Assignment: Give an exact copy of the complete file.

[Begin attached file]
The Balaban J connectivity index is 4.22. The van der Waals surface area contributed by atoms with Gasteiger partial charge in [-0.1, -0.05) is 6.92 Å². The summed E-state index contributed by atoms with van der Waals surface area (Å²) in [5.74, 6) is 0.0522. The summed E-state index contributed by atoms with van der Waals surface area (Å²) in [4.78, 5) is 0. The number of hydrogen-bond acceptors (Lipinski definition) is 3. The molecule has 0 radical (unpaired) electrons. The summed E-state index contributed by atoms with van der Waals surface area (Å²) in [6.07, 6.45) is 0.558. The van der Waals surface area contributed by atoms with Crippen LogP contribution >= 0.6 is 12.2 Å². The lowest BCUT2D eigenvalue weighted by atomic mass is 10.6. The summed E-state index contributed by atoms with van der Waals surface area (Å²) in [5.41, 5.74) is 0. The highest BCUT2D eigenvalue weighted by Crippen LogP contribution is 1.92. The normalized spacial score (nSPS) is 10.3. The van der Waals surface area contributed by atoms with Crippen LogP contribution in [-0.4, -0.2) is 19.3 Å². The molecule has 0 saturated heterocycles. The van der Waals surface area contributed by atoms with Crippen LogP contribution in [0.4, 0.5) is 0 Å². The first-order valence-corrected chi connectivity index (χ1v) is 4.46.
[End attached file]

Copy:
The Balaban J connectivity index is 4.22. The van der Waals surface area contributed by atoms with Gasteiger partial charge in [-0.1, -0.05) is 6.92 Å². The summed E-state index contributed by atoms with van der Waals surface area (Å²) in [5.74, 6) is 0.0522. The summed E-state index contributed by atoms with van der Waals surface area (Å²) in [4.78, 5) is 0. The number of hydrogen-bond acceptors (Lipinski definition) is 3. The molecule has 0 radical (unpaired) electrons. The summed E-state index contributed by atoms with van der Waals surface area (Å²) in [6.07, 6.45) is 0.558. The van der Waals surface area contributed by atoms with Crippen LogP contribution >= 0.6 is 12.2 Å². The lowest BCUT2D eigenvalue weighted by atomic mass is 10.6. The summed E-state index contributed by atoms with van der Waals surface area (Å²) in [5.41, 5.74) is 0. The highest BCUT2D eigenvalue weighted by Crippen LogP contribution is 1.92. The normalized spacial score (nSPS) is 10.3. The van der Waals surface area contributed by atoms with Crippen LogP contribution in [-0.4, -0.2) is 19.3 Å². The molecule has 0 saturated heterocycles. The van der Waals surface area contributed by atoms with Crippen LogP contribution in [0.4, 0.5) is 0 Å². The first-order valence-corrected chi connectivity index (χ1v) is 4.46.